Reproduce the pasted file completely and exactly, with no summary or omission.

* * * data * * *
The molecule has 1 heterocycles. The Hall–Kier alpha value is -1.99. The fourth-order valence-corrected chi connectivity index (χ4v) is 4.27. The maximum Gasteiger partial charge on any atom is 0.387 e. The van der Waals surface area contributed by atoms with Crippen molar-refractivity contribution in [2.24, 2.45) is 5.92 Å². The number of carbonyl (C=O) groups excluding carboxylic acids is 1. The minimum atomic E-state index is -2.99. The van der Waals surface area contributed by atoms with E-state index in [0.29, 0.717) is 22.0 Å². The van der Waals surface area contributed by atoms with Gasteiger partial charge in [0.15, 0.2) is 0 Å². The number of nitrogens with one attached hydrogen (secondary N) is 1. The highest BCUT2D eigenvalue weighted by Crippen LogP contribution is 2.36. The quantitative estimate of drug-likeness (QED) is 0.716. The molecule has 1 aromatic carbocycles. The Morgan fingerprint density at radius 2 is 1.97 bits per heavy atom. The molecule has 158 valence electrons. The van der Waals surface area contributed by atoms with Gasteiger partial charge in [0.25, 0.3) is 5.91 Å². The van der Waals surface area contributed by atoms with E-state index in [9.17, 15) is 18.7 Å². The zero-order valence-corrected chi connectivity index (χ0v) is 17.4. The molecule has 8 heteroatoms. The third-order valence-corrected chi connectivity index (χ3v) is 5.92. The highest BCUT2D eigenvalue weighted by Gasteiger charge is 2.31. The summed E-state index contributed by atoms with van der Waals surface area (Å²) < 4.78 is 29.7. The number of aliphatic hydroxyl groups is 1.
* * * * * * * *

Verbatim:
The molecule has 1 heterocycles. The Hall–Kier alpha value is -1.99. The fourth-order valence-corrected chi connectivity index (χ4v) is 4.27. The maximum Gasteiger partial charge on any atom is 0.387 e. The van der Waals surface area contributed by atoms with Crippen molar-refractivity contribution in [2.24, 2.45) is 5.92 Å². The number of carbonyl (C=O) groups excluding carboxylic acids is 1. The minimum atomic E-state index is -2.99. The van der Waals surface area contributed by atoms with E-state index in [0.29, 0.717) is 22.0 Å². The van der Waals surface area contributed by atoms with Gasteiger partial charge in [0.15, 0.2) is 0 Å². The number of nitrogens with one attached hydrogen (secondary N) is 1. The highest BCUT2D eigenvalue weighted by Crippen LogP contribution is 2.36. The quantitative estimate of drug-likeness (QED) is 0.716. The molecule has 1 aromatic carbocycles. The Morgan fingerprint density at radius 2 is 1.97 bits per heavy atom. The molecule has 158 valence electrons. The van der Waals surface area contributed by atoms with Gasteiger partial charge in [0.25, 0.3) is 5.91 Å². The van der Waals surface area contributed by atoms with E-state index in [9.17, 15) is 18.7 Å². The zero-order valence-corrected chi connectivity index (χ0v) is 17.4. The molecule has 8 heteroatoms. The third-order valence-corrected chi connectivity index (χ3v) is 5.92. The highest BCUT2D eigenvalue weighted by Gasteiger charge is 2.31. The summed E-state index contributed by atoms with van der Waals surface area (Å²) < 4.78 is 29.7. The number of aliphatic hydroxyl groups is 1.